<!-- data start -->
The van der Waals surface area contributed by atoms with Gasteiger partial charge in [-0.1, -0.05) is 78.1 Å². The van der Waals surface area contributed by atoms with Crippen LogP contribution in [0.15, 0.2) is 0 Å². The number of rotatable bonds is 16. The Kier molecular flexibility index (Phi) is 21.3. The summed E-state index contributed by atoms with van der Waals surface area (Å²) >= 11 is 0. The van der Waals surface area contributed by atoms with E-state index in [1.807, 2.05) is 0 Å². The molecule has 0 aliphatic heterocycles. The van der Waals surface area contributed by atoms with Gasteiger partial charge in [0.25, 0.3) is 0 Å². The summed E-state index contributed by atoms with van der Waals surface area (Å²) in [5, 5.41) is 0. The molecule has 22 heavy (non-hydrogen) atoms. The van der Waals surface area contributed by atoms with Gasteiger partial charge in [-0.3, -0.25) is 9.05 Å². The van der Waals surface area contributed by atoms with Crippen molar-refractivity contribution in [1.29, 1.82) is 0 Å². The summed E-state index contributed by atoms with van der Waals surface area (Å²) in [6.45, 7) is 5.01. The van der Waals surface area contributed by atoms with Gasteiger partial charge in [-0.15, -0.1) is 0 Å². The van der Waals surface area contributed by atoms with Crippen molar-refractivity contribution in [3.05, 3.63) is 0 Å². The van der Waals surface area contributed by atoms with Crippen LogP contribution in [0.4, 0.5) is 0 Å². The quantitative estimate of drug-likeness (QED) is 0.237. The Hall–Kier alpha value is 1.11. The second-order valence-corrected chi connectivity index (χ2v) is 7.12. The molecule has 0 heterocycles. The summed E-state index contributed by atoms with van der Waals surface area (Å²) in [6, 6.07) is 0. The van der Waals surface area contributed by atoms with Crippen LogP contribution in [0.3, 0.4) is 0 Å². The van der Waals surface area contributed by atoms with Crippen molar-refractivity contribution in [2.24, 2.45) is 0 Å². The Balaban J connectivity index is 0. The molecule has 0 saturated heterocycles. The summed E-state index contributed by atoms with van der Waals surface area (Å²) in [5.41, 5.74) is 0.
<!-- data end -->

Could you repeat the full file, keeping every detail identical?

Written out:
The van der Waals surface area contributed by atoms with Gasteiger partial charge in [-0.1, -0.05) is 78.1 Å². The van der Waals surface area contributed by atoms with Crippen LogP contribution in [0.15, 0.2) is 0 Å². The number of rotatable bonds is 16. The Kier molecular flexibility index (Phi) is 21.3. The summed E-state index contributed by atoms with van der Waals surface area (Å²) >= 11 is 0. The van der Waals surface area contributed by atoms with E-state index in [1.807, 2.05) is 0 Å². The molecule has 0 aliphatic heterocycles. The van der Waals surface area contributed by atoms with Gasteiger partial charge in [0.25, 0.3) is 0 Å². The summed E-state index contributed by atoms with van der Waals surface area (Å²) in [5, 5.41) is 0. The molecule has 22 heavy (non-hydrogen) atoms. The van der Waals surface area contributed by atoms with Gasteiger partial charge in [-0.3, -0.25) is 9.05 Å². The van der Waals surface area contributed by atoms with Crippen molar-refractivity contribution in [1.29, 1.82) is 0 Å². The summed E-state index contributed by atoms with van der Waals surface area (Å²) in [6.45, 7) is 5.01. The van der Waals surface area contributed by atoms with Gasteiger partial charge in [-0.15, -0.1) is 0 Å². The van der Waals surface area contributed by atoms with Crippen molar-refractivity contribution in [3.05, 3.63) is 0 Å². The van der Waals surface area contributed by atoms with Crippen LogP contribution in [0.4, 0.5) is 0 Å². The quantitative estimate of drug-likeness (QED) is 0.237. The Hall–Kier alpha value is 1.11. The second-order valence-corrected chi connectivity index (χ2v) is 7.12. The molecule has 0 heterocycles. The summed E-state index contributed by atoms with van der Waals surface area (Å²) in [6, 6.07) is 0. The van der Waals surface area contributed by atoms with Crippen LogP contribution in [0.3, 0.4) is 0 Å². The van der Waals surface area contributed by atoms with Crippen molar-refractivity contribution in [2.24, 2.45) is 0 Å². The Balaban J connectivity index is 0. The molecule has 0 saturated heterocycles. The summed E-state index contributed by atoms with van der Waals surface area (Å²) in [5.41, 5.74) is 0.